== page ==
Although it was first discovered in 2007, it wasn’t until the new barrel houses were built more than a decade later that officials and residents alike started paying close attention to the issue.

The company currently plans to build another 14 such facilities in the area. Despite the added revenue this would bring to the county, concerned locals aren’t happy.

Residents push back

Whether they have developed any health problems or not, many people in the area are outraged that the company has caused an infestation of whiskey mold that covers porches, cars, traffic signs, and almost anything else it can find.

A group of concerned citizens filed a lawsuit seeking, among other things, an improved air filtration system that will limit the ethanol vapor allowed to escape the barrels and a study of the local environment aimed at finding out the extent of the problem.

One of those locals says he spends $10,000 annually to powerwash his home with bleach water to remove the mold.

For its part, the company claims it’s in compliance with all environmental regulations.

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Digging Into The Effort To Create A Lunar Time Zone

Moon-bound astronauts might soon be able to synchronize their watches.

Digging Into The Effort To Create A Lunar Time Zone Giphy

Do you know what time it is on the moon right now? As it turns out, that’s a trick question.

There’s no standardized lunar time zone and, until recently, that hasn’t really been a big deal. As space exploration becomes more common and less expensive, however, there’s a growing need to establish a recognized system by which to tell time on the moon.

Identifying the current problem

Up to now, any missions to the moon simply use the same time as the nation that leads it. That’s been an imperfect system that relies on the terrestrial system known as coordinated universal time — but it’s been good enough so far.

The European Space Agency, however, now says the time is right (no pun intended) to create a new standard. Doing so, proponents say, would have a few major benefits.

  • It would allow multiple spacecraft to precisely synchronize their positions
  • Crews would be able to more easily communicate with each other
  • Navigation controls would provide more exact location data

But there are a few wrinkles to iron out before the lunar time zone can be officially rolled out.

Addressing the main concerns

The primary problem standing in the way of establishing such a standard is the impact of Earth’s gravity on the moon. This added force causes clocks to move slightly faster there than they do on our own planet. Specifically, a clock on the moon is roughly 56 microseconds ahead of an Earth-based clock at the end of each day.

International agencies also need to determine whether the moon, like this planet, should be divided up into different time zones. The future of lunar colonies remains uncertain, so this aspect of the process is still up in the air.

It’s a challenge that experts say we need to start addressing now.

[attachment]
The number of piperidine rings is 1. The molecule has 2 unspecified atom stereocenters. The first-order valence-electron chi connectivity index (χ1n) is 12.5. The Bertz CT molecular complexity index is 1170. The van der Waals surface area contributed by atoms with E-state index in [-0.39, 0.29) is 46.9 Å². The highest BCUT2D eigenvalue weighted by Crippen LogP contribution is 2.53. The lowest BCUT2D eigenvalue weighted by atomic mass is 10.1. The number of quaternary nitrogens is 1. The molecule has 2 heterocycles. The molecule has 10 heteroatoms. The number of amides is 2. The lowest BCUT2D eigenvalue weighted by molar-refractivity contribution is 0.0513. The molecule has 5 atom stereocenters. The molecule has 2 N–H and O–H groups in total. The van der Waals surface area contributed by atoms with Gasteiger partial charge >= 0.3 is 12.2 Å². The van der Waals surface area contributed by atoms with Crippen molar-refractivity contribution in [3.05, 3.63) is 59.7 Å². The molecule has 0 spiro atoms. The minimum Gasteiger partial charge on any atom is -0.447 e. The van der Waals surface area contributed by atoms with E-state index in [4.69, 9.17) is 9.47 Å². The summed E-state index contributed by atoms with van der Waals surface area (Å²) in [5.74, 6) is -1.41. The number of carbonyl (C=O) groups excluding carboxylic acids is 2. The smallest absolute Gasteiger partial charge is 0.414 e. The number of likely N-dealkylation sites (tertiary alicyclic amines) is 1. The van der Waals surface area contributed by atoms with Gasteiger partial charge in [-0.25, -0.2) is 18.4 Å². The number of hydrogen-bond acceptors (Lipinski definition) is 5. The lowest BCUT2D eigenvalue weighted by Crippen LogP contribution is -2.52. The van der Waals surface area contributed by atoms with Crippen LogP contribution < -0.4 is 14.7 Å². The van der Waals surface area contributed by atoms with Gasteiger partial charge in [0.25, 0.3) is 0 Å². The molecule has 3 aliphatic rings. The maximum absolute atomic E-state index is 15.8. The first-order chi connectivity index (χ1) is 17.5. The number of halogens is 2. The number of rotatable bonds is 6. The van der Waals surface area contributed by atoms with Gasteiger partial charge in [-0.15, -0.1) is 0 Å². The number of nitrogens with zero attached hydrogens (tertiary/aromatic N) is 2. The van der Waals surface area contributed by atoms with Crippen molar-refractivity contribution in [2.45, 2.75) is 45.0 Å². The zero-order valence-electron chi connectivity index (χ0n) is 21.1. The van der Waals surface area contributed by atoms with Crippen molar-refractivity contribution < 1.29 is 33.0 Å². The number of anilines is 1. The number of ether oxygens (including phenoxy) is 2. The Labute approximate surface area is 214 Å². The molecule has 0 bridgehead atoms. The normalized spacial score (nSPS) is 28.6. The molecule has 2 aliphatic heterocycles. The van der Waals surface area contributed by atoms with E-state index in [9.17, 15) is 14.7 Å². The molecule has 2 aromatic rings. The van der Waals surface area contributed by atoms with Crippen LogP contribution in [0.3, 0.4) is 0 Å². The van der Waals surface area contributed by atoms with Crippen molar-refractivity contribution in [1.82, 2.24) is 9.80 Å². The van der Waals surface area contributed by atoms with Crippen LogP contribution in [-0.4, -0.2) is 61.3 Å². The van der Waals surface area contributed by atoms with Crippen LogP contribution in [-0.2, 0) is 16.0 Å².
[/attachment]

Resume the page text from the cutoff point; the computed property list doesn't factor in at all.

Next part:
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Doctors Say Walking For 11 Minutes Per Day Can Help You Live Longer

A simple change can reduce your risk of stroke, cancer, and heart disease.

Doctors Say Walking For 11 Minutes Per Day Can Help You Live Longer Giphy

Now that we’re getting into the third month of the year, it’s probably safe to say that many of you have let your fitness-related New Year’s resolutions fall by the wayside … I know I have.

But if spending hours at the gym isn’t your thing, studies show that just 11 minutes of activity each day can really help improve your overall health.

Here’s what to do

According to researchers at Cambridge University, spending a total of 75 minutes per week engaging in a brisk walk can help reduce the risk of dying early by a significant 23%.

Specifically, this type of cardiovascular exercise is linked to reducing the risks of stroke, heart failure, and even certain cancers.

And this wasn’t just some study based on a small sample of participants. The researchers looked at nearly 200 peer-reviewed papers that included results from a total of more than 30 million individuals.

Here’s a closer look at the potential benefits:

  • The risk of heart disease decreases by 17%.
  • Cancer risks overall drop by 7%.
  • Certain types of cancers saw a risk reduction of up to 26%.

No need to overdo it

While an 11-minute daily walk was shown to reduce the risk of early death, the study didn’t show that the benefit continued to increase if participants got more than that. While more intense workouts can help reduce body fat and build muscle, if you’re looking for the benefits outlined above, 75 minutes per week is the sweet spot.

As study author Dr. Leandro Garcia explained, people shouldn’t feel pressure to do a specific type of exercise.

“Sometimes, replacing some habits is all that is needed,” he said, advising: “Doing activities that you enjoy and that are easy to include in your weekly routine is an excellent way to become more active.”

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Written by Chris Agee